“I was blown away by what I learned,” recalled Kolakowski.  “The more I learned, the more I realized that Judaism had everything I wanted and everything I thought spirituality should be.”

As the days went by, Kolakowski fell into a rhythm, trying to get her career settled and looking for a job during the day, while spending her nights delving further into Judaism.  The fact that Jews had been living the same life for thousands of years intrigued her, but as much as Yiddishkeit fascinated her, she was well aware of the simple fact that she wasn’t actually Jewish.

 

Soon enough, Kolakowski had another aha moment.  Hospitalized with a serious kidney infection, Kolakowski found herself with an overly chatty roommate, whose love of television made it difficult for her to get the rest she needed. One day, as she was trying to nap, Kolakowski heard a television announcer say that the Jewish holiday of Sukkos was starting that night.  Intrigued, she sat up, and her roommate informed her that she had Jewish friends who built small huts that they used for parties on Sukkos.  The two started talking about famous Jewish people and Kolakowski was surprised to learn that African-American singer, actor and dancer Sammy Davis Jr. was Jewish.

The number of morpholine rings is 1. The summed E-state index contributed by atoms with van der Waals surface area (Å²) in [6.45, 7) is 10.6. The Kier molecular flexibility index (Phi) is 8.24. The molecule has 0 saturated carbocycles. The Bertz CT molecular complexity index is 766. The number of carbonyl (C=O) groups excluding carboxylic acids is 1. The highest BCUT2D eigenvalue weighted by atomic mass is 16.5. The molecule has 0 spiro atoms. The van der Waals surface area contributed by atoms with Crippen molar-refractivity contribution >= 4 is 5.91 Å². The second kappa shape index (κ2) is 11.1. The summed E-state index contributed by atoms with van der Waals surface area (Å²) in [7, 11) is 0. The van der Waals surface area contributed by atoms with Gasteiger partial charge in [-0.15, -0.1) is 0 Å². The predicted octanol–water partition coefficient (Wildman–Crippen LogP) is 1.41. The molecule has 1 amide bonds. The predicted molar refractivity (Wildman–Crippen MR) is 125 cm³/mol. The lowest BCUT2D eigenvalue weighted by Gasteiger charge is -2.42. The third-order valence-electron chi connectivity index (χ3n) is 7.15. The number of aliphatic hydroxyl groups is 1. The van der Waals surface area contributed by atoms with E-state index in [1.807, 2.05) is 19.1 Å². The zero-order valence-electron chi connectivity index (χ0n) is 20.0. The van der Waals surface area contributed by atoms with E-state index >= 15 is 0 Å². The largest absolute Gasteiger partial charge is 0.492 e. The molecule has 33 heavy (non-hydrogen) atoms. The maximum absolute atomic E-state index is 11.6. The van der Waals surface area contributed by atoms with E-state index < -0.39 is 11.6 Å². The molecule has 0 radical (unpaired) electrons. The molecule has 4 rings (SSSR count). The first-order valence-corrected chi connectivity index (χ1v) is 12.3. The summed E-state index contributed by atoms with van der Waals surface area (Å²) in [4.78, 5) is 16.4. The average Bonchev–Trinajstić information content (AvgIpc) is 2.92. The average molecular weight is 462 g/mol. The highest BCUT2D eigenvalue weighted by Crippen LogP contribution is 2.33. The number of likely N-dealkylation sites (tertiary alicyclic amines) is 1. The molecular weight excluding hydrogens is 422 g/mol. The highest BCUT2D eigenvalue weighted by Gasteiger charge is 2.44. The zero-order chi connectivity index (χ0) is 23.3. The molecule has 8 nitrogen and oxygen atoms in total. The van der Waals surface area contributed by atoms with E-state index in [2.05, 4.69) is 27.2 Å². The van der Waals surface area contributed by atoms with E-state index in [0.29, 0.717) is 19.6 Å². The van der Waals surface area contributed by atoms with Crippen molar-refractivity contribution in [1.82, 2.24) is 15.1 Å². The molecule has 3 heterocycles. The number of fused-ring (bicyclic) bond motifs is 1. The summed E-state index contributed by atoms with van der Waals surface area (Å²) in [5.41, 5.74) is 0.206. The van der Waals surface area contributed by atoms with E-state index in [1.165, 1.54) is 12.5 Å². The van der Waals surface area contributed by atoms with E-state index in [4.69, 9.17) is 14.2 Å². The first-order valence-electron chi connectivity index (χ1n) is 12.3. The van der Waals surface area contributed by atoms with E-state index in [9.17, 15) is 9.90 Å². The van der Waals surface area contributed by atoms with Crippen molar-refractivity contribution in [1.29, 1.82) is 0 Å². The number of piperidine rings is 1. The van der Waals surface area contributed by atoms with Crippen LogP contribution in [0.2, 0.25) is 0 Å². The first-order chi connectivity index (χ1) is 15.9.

“I told her that that couldn’t be true but she told me that he had converted,” said Kolakowski.  “I was like ‘You can convert??’ and she told me that people do it all the time.”